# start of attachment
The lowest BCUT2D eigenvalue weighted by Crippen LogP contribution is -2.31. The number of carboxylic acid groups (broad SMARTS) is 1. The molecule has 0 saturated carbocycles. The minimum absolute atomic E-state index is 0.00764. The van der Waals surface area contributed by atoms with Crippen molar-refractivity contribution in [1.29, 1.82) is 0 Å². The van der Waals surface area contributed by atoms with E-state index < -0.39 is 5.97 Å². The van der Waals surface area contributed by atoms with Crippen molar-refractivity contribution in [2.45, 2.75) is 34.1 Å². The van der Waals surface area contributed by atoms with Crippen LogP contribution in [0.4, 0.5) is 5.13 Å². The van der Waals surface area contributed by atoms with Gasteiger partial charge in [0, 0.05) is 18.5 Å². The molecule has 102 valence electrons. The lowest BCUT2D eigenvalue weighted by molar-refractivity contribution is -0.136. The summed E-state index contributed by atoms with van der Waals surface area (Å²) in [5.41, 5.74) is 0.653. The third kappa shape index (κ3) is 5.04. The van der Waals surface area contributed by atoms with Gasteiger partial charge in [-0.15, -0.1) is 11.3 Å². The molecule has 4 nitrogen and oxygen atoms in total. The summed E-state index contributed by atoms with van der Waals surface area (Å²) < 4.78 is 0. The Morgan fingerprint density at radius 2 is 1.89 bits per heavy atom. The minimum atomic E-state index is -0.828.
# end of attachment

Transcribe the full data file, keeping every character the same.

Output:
The lowest BCUT2D eigenvalue weighted by Crippen LogP contribution is -2.31. The number of carboxylic acid groups (broad SMARTS) is 1. The molecule has 0 saturated carbocycles. The minimum absolute atomic E-state index is 0.00764. The van der Waals surface area contributed by atoms with Crippen molar-refractivity contribution in [1.29, 1.82) is 0 Å². The van der Waals surface area contributed by atoms with E-state index < -0.39 is 5.97 Å². The van der Waals surface area contributed by atoms with Crippen molar-refractivity contribution in [2.45, 2.75) is 34.1 Å². The van der Waals surface area contributed by atoms with Crippen LogP contribution in [0.4, 0.5) is 5.13 Å². The van der Waals surface area contributed by atoms with Gasteiger partial charge in [0, 0.05) is 18.5 Å². The molecule has 102 valence electrons. The lowest BCUT2D eigenvalue weighted by molar-refractivity contribution is -0.136. The summed E-state index contributed by atoms with van der Waals surface area (Å²) in [5.41, 5.74) is 0.653. The third kappa shape index (κ3) is 5.04. The van der Waals surface area contributed by atoms with Gasteiger partial charge in [-0.15, -0.1) is 11.3 Å². The molecule has 4 nitrogen and oxygen atoms in total. The summed E-state index contributed by atoms with van der Waals surface area (Å²) < 4.78 is 0. The Morgan fingerprint density at radius 2 is 1.89 bits per heavy atom. The minimum atomic E-state index is -0.828.